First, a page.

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BizReport : Research : February 07, 2011

Brands: How social media might hurt

Brands, does your social strategy include monitoring? No, not monetization - which is important - monitoring. If not, it should, because without a monitor for the good and bad being said, brands cannot maintain control over their image.

by Kristina Knight

When it comes to social media, many brands are jumping in without looking at all the angles. That isn't a good idea, according to a new report from Harris Poll. The poll is a good indicator that brands not only need to be in the social space, but why they need to monitor their social presence as well.

Without monitoring the branded social profiles, for example, brands won't hear what their social consumers are saying - good and bad - about products and services.

According to the poll:

• 65% of US adults are on social networks
• 40% of social consumers have gotten good suggestions from social media
• 40% of social consumers report they've been offended by posts, comments or pictures on socnets
• 78% believe negative experiences can be corrected through privacy settings
• 25% aren't confident in privacy settings

While the majority of social consumers report good experiences, the bad experiences are likely to get more press than the good - just as bad news gets more coverage than good news. For brands this means if the strategy is to be in social media, it has to be a 100% effort. Not only should the brand create a social profile and share information, but they need to monitor what consumers and friends are saying about the brand.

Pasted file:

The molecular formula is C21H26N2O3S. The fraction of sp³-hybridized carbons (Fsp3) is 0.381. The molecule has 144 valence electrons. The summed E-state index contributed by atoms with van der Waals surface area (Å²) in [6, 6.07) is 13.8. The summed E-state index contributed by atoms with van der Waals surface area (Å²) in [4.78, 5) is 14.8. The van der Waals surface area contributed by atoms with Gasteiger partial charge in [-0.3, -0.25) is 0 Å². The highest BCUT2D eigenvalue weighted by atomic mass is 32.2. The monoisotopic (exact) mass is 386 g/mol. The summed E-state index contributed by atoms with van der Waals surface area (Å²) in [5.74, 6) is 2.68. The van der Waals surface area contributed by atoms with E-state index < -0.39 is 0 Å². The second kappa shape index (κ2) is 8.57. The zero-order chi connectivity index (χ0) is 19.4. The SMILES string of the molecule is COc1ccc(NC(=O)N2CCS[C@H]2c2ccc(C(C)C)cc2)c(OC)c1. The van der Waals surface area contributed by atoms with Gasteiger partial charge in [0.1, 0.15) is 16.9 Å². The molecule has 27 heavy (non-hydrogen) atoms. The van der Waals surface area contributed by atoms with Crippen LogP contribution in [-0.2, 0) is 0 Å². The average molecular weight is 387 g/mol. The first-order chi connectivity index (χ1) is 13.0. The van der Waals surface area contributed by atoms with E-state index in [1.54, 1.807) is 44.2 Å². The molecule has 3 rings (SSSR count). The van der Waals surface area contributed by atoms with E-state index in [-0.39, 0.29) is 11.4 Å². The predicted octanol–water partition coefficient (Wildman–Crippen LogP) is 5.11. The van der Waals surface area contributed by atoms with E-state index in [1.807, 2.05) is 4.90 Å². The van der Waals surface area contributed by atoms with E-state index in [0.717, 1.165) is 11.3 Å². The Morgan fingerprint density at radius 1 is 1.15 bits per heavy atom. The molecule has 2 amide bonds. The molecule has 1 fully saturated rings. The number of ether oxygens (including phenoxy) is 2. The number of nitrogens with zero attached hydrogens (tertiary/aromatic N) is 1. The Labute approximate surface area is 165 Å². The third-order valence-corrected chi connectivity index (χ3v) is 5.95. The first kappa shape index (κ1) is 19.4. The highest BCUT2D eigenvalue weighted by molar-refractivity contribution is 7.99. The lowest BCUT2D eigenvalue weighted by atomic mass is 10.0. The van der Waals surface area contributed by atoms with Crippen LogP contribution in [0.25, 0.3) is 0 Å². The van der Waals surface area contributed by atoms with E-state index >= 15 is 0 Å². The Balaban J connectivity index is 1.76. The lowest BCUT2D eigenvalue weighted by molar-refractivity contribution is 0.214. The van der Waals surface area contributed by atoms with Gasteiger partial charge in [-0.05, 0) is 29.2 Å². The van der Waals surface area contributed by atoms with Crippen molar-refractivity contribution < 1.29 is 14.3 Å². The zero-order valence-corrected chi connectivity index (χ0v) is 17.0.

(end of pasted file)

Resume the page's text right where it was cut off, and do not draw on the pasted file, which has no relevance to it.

Tags: Harris Poll, social marketing, social monitoring, social networks, social recommendations

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  • I agree, it is essential that as you establish a social media account, you need to have a point person to handle them regularly. An unattended account will only lead to waste if you don't take care of it.

  • Monitoring your brand on various social media networks is critical to managing your online reputation. Moments after the Groupon commercial aired during yesterday's Super Bowl, Twitter was flooded with negative comments about the company. So what did they do? Quickly responded by pushing their site, where Groupon users can donate to The Tibet Fund (among others). It may not fully appease the Twitter-mobs, but it is an excellent example of real-time reputation management.



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